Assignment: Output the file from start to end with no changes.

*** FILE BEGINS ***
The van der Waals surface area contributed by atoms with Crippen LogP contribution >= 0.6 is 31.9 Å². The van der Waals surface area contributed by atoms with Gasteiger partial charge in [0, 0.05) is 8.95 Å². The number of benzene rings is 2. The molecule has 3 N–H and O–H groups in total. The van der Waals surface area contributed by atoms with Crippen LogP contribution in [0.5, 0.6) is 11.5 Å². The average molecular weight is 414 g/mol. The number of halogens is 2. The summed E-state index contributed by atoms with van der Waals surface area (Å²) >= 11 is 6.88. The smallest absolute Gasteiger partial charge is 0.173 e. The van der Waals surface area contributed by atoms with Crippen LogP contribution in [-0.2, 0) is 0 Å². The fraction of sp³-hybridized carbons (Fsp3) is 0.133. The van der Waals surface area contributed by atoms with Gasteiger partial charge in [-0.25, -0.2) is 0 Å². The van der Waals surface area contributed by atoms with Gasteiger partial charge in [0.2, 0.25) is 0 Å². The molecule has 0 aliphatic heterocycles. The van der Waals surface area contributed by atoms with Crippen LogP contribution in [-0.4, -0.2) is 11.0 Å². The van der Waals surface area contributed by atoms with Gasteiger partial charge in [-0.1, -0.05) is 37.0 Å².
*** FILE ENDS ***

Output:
The van der Waals surface area contributed by atoms with Crippen LogP contribution >= 0.6 is 31.9 Å². The van der Waals surface area contributed by atoms with Gasteiger partial charge in [0, 0.05) is 8.95 Å². The number of benzene rings is 2. The molecule has 3 N–H and O–H groups in total. The van der Waals surface area contributed by atoms with Crippen LogP contribution in [0.5, 0.6) is 11.5 Å². The average molecular weight is 414 g/mol. The number of halogens is 2. The summed E-state index contributed by atoms with van der Waals surface area (Å²) >= 11 is 6.88. The smallest absolute Gasteiger partial charge is 0.173 e. The van der Waals surface area contributed by atoms with Crippen LogP contribution in [-0.2, 0) is 0 Å². The fraction of sp³-hybridized carbons (Fsp3) is 0.133. The van der Waals surface area contributed by atoms with Gasteiger partial charge in [-0.25, -0.2) is 0 Å². The van der Waals surface area contributed by atoms with Gasteiger partial charge in [0.2, 0.25) is 0 Å². The molecule has 0 aliphatic heterocycles. The van der Waals surface area contributed by atoms with Crippen LogP contribution in [-0.4, -0.2) is 11.0 Å². The van der Waals surface area contributed by atoms with Gasteiger partial charge in [-0.1, -0.05) is 37.0 Å².